Penn State laureate to speak on 'Why Study War?'

Dr. Carol Reardon, Penn State University's laureate and a military historian, will speak at Penn State Hazleton on Tuesday, Nov. 10. Her lecture, "Why Study War?," is free and open to the public. It will be held in 115 Evelyn Graham Academic Building at noon.

The Penn State laureate, an honorary position established in 2008, is a full-time faculty member in the humanities or the arts who is assigned half-time for one academic year to bring an enhanced level of social, cultural, artistic and human perspective and awareness to a broad array of audiences.

Reardon is the George Winfree Professor of American History in the College of the Liberal Arts at Penn State University Park campus and a military historian who specializes in the study of the American Civil War and the Vietnam conflict. She is the author of several publications, including the award-winning book "Pickett's Charge in History and Memory." In this work, she used the famous Confederate assault at Gettysburg to explore the ways in which the power of memory can shape and, over time, even reshape perceptions of important events.

"Carol Reardon's scholarship and teaching on military history, Civil War strategy, and leadership have helped shape our nation's understanding of military conflicts," said Penn State President Eric Barron. "She is an engaging speaker with great stories about Gettysburg, Vietnam and other wars; she is sure to make a lasting impact on our community during her laureate year."  

During her visit to Penn State Hazleton, she will meet with a newly formed organization of student veterans at Penn State Hazleton, discussing their interests, needs and priorities. She will also speak with two American History classes taught by Dr. Justin Nordstrom.

Reardon is a faculty associate of the George and Ann Richards Civil War Era Center. Her publications include "Launch the Intruders: A Naval Attack Squadron in the Vietnam War, 1972," a required reading at the Air Command and Staff College; "With a Sword in One Hand and Jomini in the Other" about military theory in the Civil War North; and the award-winning "A Field Guide to Gettysburg," with retired U.S. Army Colonel Tom Vossler.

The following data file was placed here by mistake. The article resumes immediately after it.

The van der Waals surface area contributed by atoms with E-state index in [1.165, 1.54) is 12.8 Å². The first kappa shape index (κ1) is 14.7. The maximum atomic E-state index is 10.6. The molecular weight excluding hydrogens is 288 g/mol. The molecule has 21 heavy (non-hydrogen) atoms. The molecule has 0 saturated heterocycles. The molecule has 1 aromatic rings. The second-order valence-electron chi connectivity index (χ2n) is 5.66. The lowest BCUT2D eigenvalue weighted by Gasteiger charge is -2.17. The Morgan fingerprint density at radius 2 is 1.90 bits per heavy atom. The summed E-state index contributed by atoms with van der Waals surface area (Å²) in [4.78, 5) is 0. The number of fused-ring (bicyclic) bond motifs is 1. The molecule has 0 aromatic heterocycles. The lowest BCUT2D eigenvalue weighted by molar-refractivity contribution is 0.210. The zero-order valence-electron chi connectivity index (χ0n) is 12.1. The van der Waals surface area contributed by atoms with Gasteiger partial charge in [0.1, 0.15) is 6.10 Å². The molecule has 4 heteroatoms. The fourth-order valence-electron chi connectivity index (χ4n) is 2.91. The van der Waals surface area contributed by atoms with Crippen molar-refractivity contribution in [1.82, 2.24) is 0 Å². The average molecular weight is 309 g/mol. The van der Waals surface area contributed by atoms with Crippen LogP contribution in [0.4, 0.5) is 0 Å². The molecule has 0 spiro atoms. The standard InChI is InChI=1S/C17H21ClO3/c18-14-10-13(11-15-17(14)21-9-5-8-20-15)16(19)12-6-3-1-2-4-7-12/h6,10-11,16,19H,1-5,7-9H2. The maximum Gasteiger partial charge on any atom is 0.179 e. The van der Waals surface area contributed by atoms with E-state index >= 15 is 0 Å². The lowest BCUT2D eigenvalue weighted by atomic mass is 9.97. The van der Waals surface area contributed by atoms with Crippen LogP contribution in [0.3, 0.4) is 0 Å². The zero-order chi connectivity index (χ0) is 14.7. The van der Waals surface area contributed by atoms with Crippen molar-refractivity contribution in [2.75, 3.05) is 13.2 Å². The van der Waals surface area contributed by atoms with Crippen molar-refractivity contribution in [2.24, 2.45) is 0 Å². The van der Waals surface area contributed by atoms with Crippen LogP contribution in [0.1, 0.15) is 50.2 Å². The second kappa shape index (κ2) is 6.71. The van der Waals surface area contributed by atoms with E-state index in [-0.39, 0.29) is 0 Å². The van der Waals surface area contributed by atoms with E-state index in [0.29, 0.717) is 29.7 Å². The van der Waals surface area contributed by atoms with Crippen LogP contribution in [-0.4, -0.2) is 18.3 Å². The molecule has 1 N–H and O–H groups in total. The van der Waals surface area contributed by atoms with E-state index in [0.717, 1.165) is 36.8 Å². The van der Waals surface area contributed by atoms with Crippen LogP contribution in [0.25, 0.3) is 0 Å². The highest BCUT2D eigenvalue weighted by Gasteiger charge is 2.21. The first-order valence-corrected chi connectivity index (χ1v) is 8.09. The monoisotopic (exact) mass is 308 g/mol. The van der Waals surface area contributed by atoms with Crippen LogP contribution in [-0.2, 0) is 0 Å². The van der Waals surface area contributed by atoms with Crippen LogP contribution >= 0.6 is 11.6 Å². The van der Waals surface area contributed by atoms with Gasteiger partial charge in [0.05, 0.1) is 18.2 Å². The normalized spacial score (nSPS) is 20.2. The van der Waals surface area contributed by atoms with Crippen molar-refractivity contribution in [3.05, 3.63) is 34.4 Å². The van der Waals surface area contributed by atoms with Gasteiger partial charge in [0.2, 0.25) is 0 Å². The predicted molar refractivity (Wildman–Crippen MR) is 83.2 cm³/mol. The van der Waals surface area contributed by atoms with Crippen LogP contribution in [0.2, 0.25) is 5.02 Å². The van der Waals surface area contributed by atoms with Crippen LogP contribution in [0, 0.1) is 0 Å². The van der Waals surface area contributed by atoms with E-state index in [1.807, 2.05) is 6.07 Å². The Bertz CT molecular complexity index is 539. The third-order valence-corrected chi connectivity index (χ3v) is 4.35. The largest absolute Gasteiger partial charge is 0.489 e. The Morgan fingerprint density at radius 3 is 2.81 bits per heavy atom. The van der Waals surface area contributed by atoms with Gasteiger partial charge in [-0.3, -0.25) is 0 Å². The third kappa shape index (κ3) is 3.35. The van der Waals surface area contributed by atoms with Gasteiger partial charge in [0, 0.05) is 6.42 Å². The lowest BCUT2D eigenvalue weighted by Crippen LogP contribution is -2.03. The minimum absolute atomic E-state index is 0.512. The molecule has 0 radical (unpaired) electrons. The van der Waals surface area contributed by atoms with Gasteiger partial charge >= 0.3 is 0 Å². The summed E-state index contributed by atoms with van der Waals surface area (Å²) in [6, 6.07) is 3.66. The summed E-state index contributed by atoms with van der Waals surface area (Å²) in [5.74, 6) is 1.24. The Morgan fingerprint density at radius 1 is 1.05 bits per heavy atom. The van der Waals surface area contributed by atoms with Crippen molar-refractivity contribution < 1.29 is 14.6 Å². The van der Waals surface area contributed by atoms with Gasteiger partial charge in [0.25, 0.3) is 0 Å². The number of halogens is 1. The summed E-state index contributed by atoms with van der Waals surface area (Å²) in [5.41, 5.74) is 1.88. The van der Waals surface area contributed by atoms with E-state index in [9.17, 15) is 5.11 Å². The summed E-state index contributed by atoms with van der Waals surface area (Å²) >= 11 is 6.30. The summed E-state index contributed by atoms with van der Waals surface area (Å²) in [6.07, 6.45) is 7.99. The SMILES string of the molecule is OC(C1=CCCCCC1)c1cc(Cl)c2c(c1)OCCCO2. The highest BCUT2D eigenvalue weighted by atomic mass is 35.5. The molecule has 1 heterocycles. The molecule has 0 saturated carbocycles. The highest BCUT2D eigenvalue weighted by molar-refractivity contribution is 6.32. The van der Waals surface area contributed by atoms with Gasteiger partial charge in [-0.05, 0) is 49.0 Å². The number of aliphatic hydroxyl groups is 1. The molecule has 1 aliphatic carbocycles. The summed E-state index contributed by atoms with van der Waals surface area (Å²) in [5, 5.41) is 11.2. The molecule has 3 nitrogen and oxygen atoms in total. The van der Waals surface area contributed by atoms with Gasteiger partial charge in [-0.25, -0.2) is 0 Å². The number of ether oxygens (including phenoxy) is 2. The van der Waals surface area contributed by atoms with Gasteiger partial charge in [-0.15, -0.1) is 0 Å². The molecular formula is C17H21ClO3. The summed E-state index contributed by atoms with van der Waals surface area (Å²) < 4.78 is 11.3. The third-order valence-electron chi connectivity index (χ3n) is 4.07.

A highly sought-after speaker, Reardon regularly addresses public historical interest groups including the Gettysburg Foundation, the Seminary Ridge Museum at Gettysburg, the Pennsylvania Military Museum at Boalsburg and the Smithsonian Institute. Her talks have been broadcast on the Pennsylvania Cable Network and on C-SPAN. She has contributed to a number of historical documentaries on topics as diverse as the history of the U.S. Military Academy at West Point, Civil War generalship and battle commemorations.

Reardon served as a visiting professor of history at the U.S. Military Academy at West Point and served two terms as the General Harold K. Johnson Professor of Military History at the U.S. Army War College. For nearly 14 years, she served on the board of visitors of Marine Corps University, including a term as board chair, and received the Department of the Navy Superior Public Service Award for her contributions to that institution. She also became the first woman to be elected to serve as president of the Society for Military History, the most noted international scholarly organization in the field.

Among her many honors, Reardon received the Victor Gondos Memorial Service award from the Society for Military History for contributions to the Society's efforts to advance the study of military history.  In 2007, she received the George W. Atherton Award for Excellence in Teaching, the highest award given for teaching at Penn State.

Reardon is using her year as university laureate to encourage informed reflection and open dialogue on war, peace and remembrance.

"As a military historian, I am interested in the causes, conduct, cost and consequences of wars as well as the lessons we learn or — just as important — fail to learn from these transformational events," she says.

Reardon takes a very serious interest in leadership and decision-making in such high-risk and high-stakes moments, and she has applied her knowledge extensively in what she readily admits is her "favorite classroom" — Gettysburg. Each year, she leads leadership "staff rides" there for ROTC and West Point cadets, international officers, and even senior Pentagon officials, to analyze and critique the command decisions of Generals Robert E. Lee and George G. Meade and then to consider how modern commanders — and their political superiors and those on the home front — might respond to similar challenges today. She also developed specially tailored versions of these programs for leaders of Fortune 500 companies, government agencies and law enforcement groups; for journalists; for educators in history, literature, art history and other academic disciplines; for agriculture and forestry specialists, and more.

To learn more about the Penn State laureate program, visit